It sounds crazy, but according to PSFK, Kokiri Lab is working on combining the tricks of molecular gastronomy with virtual reality. Considering most people can’t even imagine gaming without snacks, it just doesn’t seem to make sense, but move the nachos aside and listen up. For many people, calories are the enemy, meaning obesity, diabetes or even the danger of allergic reaction. That’s where Project Nourished, as it is called, gets its foundation.
Project Nourished re-examines modern methods of dietary consumption by allowing participants to experience fine dining without concerns for caloric intake or other health related issues.
Imagine me sitting down at a plain table wearing a virtual reality headset. I choose a dining location that best suits my mood–like a vegan cafe in Paris for a Mousse au Chocolat. I pick up a special fork that can react with a motion sensor to know when food is entering my mouth. Suddenly there is the aroma of cream and chocolate and I can feel it in my mouth. Oh wait, I’m at a vegan restaurant, so that’s not even real cream I’m smelling, but it doesn’t matter anyway because it’s all virtual. Pretty cool, right?
I’m sure you are with me until you get to the thing that is actually in your mouth. Obviously a sensor can’t trick an empty mouth, and that’s where the hydrocolloids come in–foods like algae, pectin, vegetables, fruits and seeds.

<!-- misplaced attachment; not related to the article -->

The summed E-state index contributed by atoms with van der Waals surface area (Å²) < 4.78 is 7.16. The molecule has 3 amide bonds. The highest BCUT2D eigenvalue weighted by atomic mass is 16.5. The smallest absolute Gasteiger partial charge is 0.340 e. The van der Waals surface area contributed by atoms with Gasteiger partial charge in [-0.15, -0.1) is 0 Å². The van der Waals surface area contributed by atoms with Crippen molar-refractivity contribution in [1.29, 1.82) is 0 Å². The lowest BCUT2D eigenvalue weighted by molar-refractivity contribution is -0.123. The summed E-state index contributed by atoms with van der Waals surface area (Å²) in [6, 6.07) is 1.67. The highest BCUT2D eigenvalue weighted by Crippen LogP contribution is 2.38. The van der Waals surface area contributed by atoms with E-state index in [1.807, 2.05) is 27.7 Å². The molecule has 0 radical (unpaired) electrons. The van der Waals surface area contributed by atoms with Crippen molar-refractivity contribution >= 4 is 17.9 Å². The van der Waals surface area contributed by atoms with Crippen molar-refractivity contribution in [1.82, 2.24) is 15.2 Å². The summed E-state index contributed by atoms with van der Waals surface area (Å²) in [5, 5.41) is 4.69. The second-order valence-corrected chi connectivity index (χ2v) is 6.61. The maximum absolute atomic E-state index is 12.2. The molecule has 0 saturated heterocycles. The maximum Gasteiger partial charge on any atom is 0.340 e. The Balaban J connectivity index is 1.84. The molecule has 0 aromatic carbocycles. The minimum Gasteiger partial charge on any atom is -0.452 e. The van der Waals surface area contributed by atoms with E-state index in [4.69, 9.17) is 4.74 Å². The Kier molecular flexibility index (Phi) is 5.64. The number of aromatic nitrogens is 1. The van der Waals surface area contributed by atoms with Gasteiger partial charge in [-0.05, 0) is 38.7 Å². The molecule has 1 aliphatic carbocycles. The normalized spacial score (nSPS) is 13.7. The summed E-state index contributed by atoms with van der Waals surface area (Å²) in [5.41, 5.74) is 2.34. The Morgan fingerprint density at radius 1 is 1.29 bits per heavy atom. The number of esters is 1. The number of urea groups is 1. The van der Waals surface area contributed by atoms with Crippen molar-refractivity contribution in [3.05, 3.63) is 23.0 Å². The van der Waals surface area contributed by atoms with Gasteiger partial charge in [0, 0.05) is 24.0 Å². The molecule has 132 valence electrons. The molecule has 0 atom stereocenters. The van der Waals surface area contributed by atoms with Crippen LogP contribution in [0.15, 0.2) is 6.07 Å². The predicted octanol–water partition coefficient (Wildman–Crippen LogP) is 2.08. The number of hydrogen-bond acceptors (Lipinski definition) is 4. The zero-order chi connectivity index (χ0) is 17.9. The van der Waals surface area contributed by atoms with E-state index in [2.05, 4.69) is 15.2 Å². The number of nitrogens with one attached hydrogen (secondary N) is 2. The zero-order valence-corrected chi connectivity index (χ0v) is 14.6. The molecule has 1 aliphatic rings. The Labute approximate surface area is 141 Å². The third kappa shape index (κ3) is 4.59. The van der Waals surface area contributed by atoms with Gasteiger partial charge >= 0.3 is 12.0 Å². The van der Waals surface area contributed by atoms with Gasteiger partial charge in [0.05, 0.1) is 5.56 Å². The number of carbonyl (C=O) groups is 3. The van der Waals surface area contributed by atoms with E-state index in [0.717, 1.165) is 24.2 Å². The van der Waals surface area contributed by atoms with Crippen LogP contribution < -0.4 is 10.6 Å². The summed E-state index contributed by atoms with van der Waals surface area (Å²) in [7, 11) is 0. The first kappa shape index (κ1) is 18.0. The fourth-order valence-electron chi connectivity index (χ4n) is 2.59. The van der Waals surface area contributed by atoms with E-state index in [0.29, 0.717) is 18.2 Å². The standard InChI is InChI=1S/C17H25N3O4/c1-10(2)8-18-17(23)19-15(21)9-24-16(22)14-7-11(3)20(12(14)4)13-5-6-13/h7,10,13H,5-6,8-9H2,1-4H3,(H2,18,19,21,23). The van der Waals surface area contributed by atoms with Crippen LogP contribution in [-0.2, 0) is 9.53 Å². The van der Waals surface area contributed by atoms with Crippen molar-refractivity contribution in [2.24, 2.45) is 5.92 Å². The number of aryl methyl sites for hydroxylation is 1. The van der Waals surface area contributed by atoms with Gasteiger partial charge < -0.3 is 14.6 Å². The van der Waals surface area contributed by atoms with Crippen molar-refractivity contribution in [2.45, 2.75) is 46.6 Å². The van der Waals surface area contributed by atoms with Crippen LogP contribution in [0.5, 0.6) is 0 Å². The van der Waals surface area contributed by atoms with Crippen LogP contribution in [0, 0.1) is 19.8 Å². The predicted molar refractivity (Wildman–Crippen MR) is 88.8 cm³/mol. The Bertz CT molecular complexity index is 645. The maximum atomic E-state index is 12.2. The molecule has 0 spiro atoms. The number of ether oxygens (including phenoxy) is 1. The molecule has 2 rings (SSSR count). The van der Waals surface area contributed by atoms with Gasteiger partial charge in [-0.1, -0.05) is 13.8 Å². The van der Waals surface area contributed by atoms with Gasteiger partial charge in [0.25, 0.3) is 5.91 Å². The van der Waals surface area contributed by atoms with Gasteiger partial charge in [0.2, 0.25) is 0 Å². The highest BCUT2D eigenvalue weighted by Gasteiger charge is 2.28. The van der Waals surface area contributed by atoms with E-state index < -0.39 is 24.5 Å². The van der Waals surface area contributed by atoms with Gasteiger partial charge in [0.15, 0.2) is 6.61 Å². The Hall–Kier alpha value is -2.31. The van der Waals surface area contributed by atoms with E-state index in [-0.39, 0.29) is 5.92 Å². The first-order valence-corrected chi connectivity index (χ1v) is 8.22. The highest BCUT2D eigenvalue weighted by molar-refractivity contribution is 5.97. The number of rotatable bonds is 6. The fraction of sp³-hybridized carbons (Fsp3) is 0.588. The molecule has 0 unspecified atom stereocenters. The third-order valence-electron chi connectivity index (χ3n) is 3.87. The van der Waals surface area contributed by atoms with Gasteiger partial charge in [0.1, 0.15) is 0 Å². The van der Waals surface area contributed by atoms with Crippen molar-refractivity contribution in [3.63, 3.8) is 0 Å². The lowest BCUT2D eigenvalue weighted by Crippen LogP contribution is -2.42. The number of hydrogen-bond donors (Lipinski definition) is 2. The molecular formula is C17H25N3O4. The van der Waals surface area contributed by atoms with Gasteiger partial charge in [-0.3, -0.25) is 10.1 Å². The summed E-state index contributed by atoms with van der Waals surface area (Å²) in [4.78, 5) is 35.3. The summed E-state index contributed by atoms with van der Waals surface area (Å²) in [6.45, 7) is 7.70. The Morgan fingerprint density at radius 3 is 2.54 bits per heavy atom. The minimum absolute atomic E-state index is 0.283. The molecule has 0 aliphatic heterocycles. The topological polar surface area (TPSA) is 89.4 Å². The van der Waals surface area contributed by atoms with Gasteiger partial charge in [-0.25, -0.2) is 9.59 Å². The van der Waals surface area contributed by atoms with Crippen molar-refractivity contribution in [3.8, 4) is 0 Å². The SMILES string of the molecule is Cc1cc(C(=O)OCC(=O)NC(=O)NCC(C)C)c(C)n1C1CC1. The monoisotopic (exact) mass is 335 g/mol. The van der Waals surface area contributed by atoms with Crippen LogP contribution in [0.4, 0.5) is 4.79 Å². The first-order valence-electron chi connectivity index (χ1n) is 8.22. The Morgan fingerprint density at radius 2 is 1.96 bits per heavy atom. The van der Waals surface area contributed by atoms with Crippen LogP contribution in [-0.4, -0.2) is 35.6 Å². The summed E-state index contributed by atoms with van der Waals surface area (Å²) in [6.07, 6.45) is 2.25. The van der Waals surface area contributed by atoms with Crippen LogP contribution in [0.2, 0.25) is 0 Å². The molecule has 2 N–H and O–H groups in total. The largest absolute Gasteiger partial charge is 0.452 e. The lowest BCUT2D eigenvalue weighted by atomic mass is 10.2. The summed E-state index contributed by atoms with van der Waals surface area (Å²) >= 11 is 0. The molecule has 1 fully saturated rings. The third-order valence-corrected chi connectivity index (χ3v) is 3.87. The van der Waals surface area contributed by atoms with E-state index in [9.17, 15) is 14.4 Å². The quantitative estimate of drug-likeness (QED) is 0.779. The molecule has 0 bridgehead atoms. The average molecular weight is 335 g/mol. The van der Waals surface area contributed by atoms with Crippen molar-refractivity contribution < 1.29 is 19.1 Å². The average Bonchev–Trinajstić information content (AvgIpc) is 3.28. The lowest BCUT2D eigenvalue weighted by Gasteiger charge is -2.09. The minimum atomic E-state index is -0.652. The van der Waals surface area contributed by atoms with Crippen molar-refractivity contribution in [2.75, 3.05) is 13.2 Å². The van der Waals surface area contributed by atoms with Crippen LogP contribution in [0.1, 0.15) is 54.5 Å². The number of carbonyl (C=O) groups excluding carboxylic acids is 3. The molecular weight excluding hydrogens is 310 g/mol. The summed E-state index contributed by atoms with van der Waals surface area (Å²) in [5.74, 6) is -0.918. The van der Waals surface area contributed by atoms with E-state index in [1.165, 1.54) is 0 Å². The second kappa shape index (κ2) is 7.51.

By isolating various flavor compounds and recreating their taste and textural profiles – coupled with virtual reality and aromatic diffusion – we can mimic a surprisingly broad spectrum of foods.
I find it an interesting take on the consumption problem going on, but some find it not to their taste. Certainly you can argue that this is merely using substitution and not really addressing the emotional issues of the problem. However, ask doctors these days if people are willing to change, and most will tell you “no”. So, perhaps this is a more realistic answer, if not the best one. Project Nourished includes a future forecast of 3D files to print food, almost like modules for a custom meal. Considering 3D printing is already working with foods, this is not so crazy. If anything, perhaps the materials and textures will become more varied. Maybe this will even become a food replicator like the one on Star Trek: The Next Generation. The real question is whether it will lead to more dysfunction in eating behaviors by becoming addictive like other games. Would it be hard to remember when you last ate nutritious food? Only further experimentation will tell. In the meantime, I’m still thinking about my vegan chocolate mousse.
Interestingly, Kokiri Lab is a newer hackerspace in LA geared just to wearables. They recently held a wearable design workshop and also have wearable meetups. If I wasn’t east coast based, I would certainly be hanging out there. I’m sure you VR fans will be checking it out. You might also want to check out our DIY Video Goggles. 3D print them yourself and have fun with games (and yes, you can have snacks).
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